Unfortunately, cooking, cleaning, and laundry was still ‘women’s work’ to many, and a point of some discussion when expectations on both sides were not met!

For some of the text collaged into this piece of work I have used two short stories which draw on this experience alongside direct contact with people whose mental illness was florid and only barely imaginable. In each, I’ve tried to do that imagining to construct the internal dialogues that might give rise to misunderstandings and misperceptions among those there to help.

‘Noise in a Darkening Mind’

This piece reflects the encounter many of us have had with a client who seemed uncommunicative, or who expressed only occasional sentences amid long silences. What was happening on the inside? What was the internal dialogue?

Down here, time presses like an anvil on your chest; inescapable, slow, giving you time to think. You start with the outside things like trees and ponds

and fresh air, kites in the sky.

And birds.

But when the dark overpowers them and you forget how to conjure them up, you move on to the inside things, by which I mean anything from the skin inwards. Things such as your bowel twisting itself around and growling as if it’s become a living thing in its own right. It at least makes sounds, albeit somewhat slithery and not as reassuring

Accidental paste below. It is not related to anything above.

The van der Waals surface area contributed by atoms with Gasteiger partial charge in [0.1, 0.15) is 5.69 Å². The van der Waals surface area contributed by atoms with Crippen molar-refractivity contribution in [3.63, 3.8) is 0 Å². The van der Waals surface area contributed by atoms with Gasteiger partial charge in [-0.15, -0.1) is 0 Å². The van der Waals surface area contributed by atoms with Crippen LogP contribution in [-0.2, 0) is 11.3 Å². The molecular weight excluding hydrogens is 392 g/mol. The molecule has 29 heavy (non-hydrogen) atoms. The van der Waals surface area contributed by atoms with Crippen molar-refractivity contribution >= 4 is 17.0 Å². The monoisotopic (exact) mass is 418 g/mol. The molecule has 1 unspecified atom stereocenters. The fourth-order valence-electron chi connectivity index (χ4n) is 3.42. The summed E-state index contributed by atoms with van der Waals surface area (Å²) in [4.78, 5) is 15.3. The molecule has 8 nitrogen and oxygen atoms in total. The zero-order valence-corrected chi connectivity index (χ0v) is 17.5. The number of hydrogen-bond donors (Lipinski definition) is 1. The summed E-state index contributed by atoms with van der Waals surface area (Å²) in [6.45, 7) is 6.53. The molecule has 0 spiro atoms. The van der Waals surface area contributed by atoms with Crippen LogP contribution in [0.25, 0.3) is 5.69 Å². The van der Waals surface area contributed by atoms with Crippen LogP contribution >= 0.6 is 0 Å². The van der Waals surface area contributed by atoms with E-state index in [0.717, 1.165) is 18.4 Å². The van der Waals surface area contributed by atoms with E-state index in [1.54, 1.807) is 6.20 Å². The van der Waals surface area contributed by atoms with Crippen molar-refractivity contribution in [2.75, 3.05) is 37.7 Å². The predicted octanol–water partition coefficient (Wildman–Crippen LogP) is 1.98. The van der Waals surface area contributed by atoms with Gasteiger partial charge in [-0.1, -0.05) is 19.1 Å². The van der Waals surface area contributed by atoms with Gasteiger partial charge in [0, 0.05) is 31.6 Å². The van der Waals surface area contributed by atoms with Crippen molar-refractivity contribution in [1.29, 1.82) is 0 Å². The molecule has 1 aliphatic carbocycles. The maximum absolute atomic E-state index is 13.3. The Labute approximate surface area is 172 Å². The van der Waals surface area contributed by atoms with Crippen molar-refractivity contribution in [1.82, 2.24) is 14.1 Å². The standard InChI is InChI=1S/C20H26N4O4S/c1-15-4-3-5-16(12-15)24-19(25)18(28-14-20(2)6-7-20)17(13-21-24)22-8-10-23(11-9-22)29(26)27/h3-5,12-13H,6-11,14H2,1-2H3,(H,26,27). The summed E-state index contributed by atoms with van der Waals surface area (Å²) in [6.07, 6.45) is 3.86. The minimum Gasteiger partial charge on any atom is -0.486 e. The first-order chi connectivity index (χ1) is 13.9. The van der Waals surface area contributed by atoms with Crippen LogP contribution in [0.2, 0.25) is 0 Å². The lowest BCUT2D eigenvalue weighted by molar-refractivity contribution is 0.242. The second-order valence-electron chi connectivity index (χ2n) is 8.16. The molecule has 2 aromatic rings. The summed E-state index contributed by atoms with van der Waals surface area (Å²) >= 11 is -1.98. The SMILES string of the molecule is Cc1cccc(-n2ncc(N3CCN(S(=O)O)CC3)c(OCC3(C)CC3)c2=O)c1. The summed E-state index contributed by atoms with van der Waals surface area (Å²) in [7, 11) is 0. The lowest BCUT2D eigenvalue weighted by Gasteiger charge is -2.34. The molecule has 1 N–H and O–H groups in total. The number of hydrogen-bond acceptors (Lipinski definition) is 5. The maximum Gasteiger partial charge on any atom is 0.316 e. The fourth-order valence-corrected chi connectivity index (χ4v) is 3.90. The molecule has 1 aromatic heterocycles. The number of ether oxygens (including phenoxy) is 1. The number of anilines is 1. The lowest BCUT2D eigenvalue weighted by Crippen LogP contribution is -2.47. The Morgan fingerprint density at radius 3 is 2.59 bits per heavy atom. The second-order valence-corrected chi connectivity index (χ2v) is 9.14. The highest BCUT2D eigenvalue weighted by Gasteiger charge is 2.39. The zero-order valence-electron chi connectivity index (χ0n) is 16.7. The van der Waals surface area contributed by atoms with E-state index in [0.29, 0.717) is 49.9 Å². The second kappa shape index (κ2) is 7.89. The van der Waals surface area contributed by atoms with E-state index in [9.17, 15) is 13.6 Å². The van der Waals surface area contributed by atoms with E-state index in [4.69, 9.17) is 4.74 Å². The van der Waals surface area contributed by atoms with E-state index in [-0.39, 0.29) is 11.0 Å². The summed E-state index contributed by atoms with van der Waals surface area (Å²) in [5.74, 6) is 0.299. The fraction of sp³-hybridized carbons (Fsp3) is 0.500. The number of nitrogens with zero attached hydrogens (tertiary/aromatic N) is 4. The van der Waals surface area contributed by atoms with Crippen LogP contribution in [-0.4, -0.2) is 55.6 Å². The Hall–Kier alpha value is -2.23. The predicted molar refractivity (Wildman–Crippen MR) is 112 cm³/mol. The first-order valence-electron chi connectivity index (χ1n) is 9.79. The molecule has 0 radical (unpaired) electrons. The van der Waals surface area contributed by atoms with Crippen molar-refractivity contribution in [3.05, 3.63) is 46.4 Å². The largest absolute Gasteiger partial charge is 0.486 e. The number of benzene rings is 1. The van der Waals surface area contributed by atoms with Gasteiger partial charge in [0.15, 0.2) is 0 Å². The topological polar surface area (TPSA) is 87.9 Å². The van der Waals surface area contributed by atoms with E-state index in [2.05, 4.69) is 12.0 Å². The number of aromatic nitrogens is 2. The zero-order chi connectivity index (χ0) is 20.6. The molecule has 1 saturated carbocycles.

as a heartbeat.

Eventually, the silence is broken; initially by chatterings and chirpings then later by voices that seem to come from speakers or headphones – or maybe implants.

It’s possible to converse although you can never be sure where to address yourself so sometimes I shout, other times I whisper into my hands because I think maybe when I cup them they act like microphones.

I’ve even used Morse code

tapping out words on my knee

I don’t actually know Morse code so I’ve had to invent it again but it seems to work because it was a tapping noise under my skull bones that saved me from drowning. More like drumming really so I think it must have been an angel

although I’m not religious.

maybe angels can’t speak to non-believers so they have to drum instead.

I’ve had conversations though; one with someone who hated French cuisine with its snails and frog legs. I used to hate that too but now I’m not so sure. When you argue against your own belief you can end up changing your mind

I’ve heard that somewhere.

I like the conversations, I think they may be stopping me from going mad.

‘Silent Noise’

This story is part imagined and part experienced, and exposes the miscommunication that can occur between a therapist and a client whose mental ill-health is causing disruption to his way of hearing and responding to words such that they generate rhymes, and that makes a running commentary on his behaviour. As he articulates some of these, often in isolation, his therapist tries to make sense of them and responds without knowing the context because she only has a quarter of the conversation. Text in bold is the therapist; text in italics is the client’s internal conversation, and non-italic text is his spoken response.